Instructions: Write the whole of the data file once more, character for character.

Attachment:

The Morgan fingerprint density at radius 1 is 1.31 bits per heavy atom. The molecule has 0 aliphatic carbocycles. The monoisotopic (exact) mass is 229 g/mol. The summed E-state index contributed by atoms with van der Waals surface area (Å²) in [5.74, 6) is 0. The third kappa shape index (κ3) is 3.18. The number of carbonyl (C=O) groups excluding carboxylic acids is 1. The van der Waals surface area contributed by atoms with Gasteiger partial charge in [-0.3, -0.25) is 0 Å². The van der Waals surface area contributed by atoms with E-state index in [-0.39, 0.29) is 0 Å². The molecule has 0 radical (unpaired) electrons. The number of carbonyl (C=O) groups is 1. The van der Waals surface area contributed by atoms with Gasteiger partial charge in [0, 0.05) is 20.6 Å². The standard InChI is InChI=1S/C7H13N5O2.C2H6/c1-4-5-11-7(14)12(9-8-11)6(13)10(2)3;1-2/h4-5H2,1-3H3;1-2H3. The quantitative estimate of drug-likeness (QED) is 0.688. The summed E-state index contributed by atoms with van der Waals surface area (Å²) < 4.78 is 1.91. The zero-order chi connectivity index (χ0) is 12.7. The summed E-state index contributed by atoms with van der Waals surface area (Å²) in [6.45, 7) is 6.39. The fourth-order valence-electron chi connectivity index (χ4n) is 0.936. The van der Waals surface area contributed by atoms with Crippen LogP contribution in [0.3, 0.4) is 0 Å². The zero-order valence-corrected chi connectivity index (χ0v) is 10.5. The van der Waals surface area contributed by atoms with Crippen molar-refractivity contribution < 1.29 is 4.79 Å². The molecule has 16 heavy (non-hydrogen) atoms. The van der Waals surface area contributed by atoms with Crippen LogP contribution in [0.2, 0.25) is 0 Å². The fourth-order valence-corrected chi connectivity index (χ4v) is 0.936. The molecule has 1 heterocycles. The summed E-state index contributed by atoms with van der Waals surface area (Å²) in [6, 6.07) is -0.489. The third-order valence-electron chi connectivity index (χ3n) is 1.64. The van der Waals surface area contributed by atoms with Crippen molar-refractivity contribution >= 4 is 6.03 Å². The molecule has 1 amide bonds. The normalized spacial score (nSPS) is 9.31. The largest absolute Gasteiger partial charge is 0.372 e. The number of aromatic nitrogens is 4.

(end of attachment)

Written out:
The Morgan fingerprint density at radius 1 is 1.31 bits per heavy atom. The molecule has 0 aliphatic carbocycles. The monoisotopic (exact) mass is 229 g/mol. The summed E-state index contributed by atoms with van der Waals surface area (Å²) in [5.74, 6) is 0. The third kappa shape index (κ3) is 3.18. The number of carbonyl (C=O) groups excluding carboxylic acids is 1. The van der Waals surface area contributed by atoms with Gasteiger partial charge in [-0.3, -0.25) is 0 Å². The van der Waals surface area contributed by atoms with E-state index in [-0.39, 0.29) is 0 Å². The molecule has 0 radical (unpaired) electrons. The number of carbonyl (C=O) groups is 1. The van der Waals surface area contributed by atoms with Gasteiger partial charge in [0, 0.05) is 20.6 Å². The standard InChI is InChI=1S/C7H13N5O2.C2H6/c1-4-5-11-7(14)12(9-8-11)6(13)10(2)3;1-2/h4-5H2,1-3H3;1-2H3. The quantitative estimate of drug-likeness (QED) is 0.688. The summed E-state index contributed by atoms with van der Waals surface area (Å²) < 4.78 is 1.91. The zero-order chi connectivity index (χ0) is 12.7. The summed E-state index contributed by atoms with van der Waals surface area (Å²) in [6.45, 7) is 6.39. The fourth-order valence-electron chi connectivity index (χ4n) is 0.936. The van der Waals surface area contributed by atoms with Crippen LogP contribution in [0.3, 0.4) is 0 Å². The zero-order valence-corrected chi connectivity index (χ0v) is 10.5. The van der Waals surface area contributed by atoms with Crippen molar-refractivity contribution < 1.29 is 4.79 Å². The molecule has 16 heavy (non-hydrogen) atoms. The van der Waals surface area contributed by atoms with Crippen LogP contribution in [0.2, 0.25) is 0 Å². The fourth-order valence-corrected chi connectivity index (χ4v) is 0.936. The molecule has 1 heterocycles. The summed E-state index contributed by atoms with van der Waals surface area (Å²) in [6, 6.07) is -0.489. The third-order valence-electron chi connectivity index (χ3n) is 1.64. The van der Waals surface area contributed by atoms with Crippen molar-refractivity contribution >= 4 is 6.03 Å². The molecule has 1 amide bonds. The normalized spacial score (nSPS) is 9.31. The largest absolute Gasteiger partial charge is 0.372 e. The number of aromatic nitrogens is 4.